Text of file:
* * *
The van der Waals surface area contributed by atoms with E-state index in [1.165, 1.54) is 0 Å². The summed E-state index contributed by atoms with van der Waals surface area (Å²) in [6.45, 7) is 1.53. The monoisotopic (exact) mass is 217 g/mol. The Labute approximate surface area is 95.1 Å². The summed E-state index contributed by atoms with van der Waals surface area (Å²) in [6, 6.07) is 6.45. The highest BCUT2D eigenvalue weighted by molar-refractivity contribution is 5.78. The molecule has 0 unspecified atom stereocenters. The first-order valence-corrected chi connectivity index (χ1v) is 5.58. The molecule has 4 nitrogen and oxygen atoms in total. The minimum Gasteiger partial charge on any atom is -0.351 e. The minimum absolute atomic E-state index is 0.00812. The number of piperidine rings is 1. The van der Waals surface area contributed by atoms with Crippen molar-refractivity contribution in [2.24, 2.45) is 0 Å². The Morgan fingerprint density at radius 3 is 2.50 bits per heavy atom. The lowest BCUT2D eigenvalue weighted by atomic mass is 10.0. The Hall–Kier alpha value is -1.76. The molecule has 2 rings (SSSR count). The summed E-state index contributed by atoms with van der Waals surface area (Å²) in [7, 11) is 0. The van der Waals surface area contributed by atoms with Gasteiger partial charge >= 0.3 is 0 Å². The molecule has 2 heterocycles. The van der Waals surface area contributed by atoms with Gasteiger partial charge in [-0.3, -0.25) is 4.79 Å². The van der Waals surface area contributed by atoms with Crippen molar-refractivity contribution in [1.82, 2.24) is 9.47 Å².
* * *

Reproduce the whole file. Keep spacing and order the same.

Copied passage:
The van der Waals surface area contributed by atoms with E-state index in [1.165, 1.54) is 0 Å². The summed E-state index contributed by atoms with van der Waals surface area (Å²) in [6.45, 7) is 1.53. The monoisotopic (exact) mass is 217 g/mol. The Labute approximate surface area is 95.1 Å². The summed E-state index contributed by atoms with van der Waals surface area (Å²) in [6, 6.07) is 6.45. The highest BCUT2D eigenvalue weighted by molar-refractivity contribution is 5.78. The molecule has 0 unspecified atom stereocenters. The first-order valence-corrected chi connectivity index (χ1v) is 5.58. The molecule has 4 nitrogen and oxygen atoms in total. The minimum Gasteiger partial charge on any atom is -0.351 e. The minimum absolute atomic E-state index is 0.00812. The number of piperidine rings is 1. The van der Waals surface area contributed by atoms with Crippen molar-refractivity contribution in [2.24, 2.45) is 0 Å². The Morgan fingerprint density at radius 3 is 2.50 bits per heavy atom. The lowest BCUT2D eigenvalue weighted by atomic mass is 10.0. The Hall–Kier alpha value is -1.76. The molecule has 2 rings (SSSR count). The summed E-state index contributed by atoms with van der Waals surface area (Å²) in [7, 11) is 0. The van der Waals surface area contributed by atoms with Gasteiger partial charge >= 0.3 is 0 Å². The molecule has 2 heterocycles. The van der Waals surface area contributed by atoms with Gasteiger partial charge in [-0.3, -0.25) is 4.79 Å². The van der Waals surface area contributed by atoms with Crippen molar-refractivity contribution in [1.82, 2.24) is 9.47 Å².